"This entire experience has opened my eyes up to a tragic world of injustice I never knew existed. If police officers and a district attorney can systematically railroad us with absolutely no evidence whatsoever, I can't imagine what they'd do to people who do not have the resources to defend themselves." —Reade Seligmann, former Duke lacrosse player, after sexual assault and kidnapping charges against him were dropped
Reade Seligmann, meet Erick Daniels. He's what happens to people without money when they're railroaded by Durham police and the Durham district attorney's office.
Daniels was a 14-year-old Chewning Middle School student when two armed men wearing bandanas broke into the home of Ruth Brown and stole thousands of dollars she said was in her purse. There was no physical evidence linking Daniels (or anyone else) to the crime, and Brown identified Daniels as one of her assailants after picking his picture out of a Chewning yearbook. She said she recognized his eyebrows.
That's it. That's all the "evidence" there was connecting Erick Daniels to the robbery. As a result, a 15-year-old boy was sentenced to 10 years in prison. But the miscarriage of justice goes much deeper than that.
As Mosi Secret found in a six-month investigation, problems with Daniels' case abound. The flaws and failures bear striking similarities to the ones that made the Duke lacrosse case—and Durham—symbols of a justice system run amok. They include:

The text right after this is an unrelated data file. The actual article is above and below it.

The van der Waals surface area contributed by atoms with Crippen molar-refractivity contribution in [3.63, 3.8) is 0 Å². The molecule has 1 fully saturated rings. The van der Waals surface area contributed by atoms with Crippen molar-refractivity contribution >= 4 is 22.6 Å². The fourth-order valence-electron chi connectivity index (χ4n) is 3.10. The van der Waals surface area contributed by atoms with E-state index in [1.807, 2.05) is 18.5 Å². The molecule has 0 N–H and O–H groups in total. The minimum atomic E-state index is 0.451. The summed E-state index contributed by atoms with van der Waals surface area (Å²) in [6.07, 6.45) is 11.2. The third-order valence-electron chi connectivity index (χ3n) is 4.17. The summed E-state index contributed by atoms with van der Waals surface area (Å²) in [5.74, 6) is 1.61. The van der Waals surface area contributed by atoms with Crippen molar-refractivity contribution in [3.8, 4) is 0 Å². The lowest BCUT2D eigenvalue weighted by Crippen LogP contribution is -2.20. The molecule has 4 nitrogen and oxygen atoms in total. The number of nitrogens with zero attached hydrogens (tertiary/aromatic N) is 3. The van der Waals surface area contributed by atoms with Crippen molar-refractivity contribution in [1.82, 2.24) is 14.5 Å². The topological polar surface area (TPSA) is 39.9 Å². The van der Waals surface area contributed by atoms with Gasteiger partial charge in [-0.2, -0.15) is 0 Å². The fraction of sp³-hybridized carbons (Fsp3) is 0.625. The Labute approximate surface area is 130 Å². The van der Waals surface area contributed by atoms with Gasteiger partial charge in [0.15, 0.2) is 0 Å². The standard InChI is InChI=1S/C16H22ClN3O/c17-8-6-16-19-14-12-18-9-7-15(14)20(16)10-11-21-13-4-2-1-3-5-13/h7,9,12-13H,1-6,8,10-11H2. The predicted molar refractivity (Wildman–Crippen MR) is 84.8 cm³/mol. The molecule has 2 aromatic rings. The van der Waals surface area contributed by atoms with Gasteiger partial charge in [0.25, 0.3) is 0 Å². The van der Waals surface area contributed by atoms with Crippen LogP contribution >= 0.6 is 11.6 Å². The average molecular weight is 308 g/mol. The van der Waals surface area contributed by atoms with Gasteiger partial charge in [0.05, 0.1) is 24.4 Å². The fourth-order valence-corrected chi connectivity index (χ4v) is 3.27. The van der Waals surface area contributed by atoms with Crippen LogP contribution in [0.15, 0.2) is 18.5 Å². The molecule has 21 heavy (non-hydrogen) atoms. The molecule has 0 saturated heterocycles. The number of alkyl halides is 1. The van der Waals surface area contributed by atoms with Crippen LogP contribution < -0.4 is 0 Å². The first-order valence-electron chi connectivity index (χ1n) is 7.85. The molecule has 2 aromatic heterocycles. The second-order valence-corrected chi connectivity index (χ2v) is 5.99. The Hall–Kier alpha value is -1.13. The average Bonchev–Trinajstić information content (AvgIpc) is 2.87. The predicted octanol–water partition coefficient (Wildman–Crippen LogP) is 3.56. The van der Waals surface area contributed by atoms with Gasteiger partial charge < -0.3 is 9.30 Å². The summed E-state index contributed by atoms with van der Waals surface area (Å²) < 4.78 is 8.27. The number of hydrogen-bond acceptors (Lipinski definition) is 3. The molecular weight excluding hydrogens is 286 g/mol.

An unreliable victim/witness: An investigation by one of Daniels' appeals lawyers found that Brown—a Durham police department employee—was actually running an illegal poker game at the time of the robbery.
Suspect didn't match the victim's description: Brown originally said her assailant was light-skinned with braids. Daniels is dark-skinned and has hair too short to braid.
Conflicting police reports: While the investigating officer's written notes say an "Eric" was named within a few days after the crime, her later typewritten notes say she learned the name more than a week later, meaning Daniels' identity could have been made known to Brown before she ID'd his yearbook picture.
No further investigation: Police found pictures of a second suspect posing with guns next to a man who fit Brown's description of one of her assailants. And the prosecutor received word after Daniels' conviction that a man was ready to confess, but didn't pursue it.
And that's where money comes in. Daniels couldn't afford an all-star defense team. Inexplicably, his attorney asked Daniels at trial about his juvenile record—minor stuff, but opening it up for the prosecution to exploit. After convicting Daniels, the jury members expressed fear for their lives.
If he'd had the Duke lacrosse lawyers digging out the truth, Erick Daniels wouldn't have spent the last 5 1/2 years in prison and, like Reade Seligmann, would be free today. Without them, he became just another symbol of Durham justice.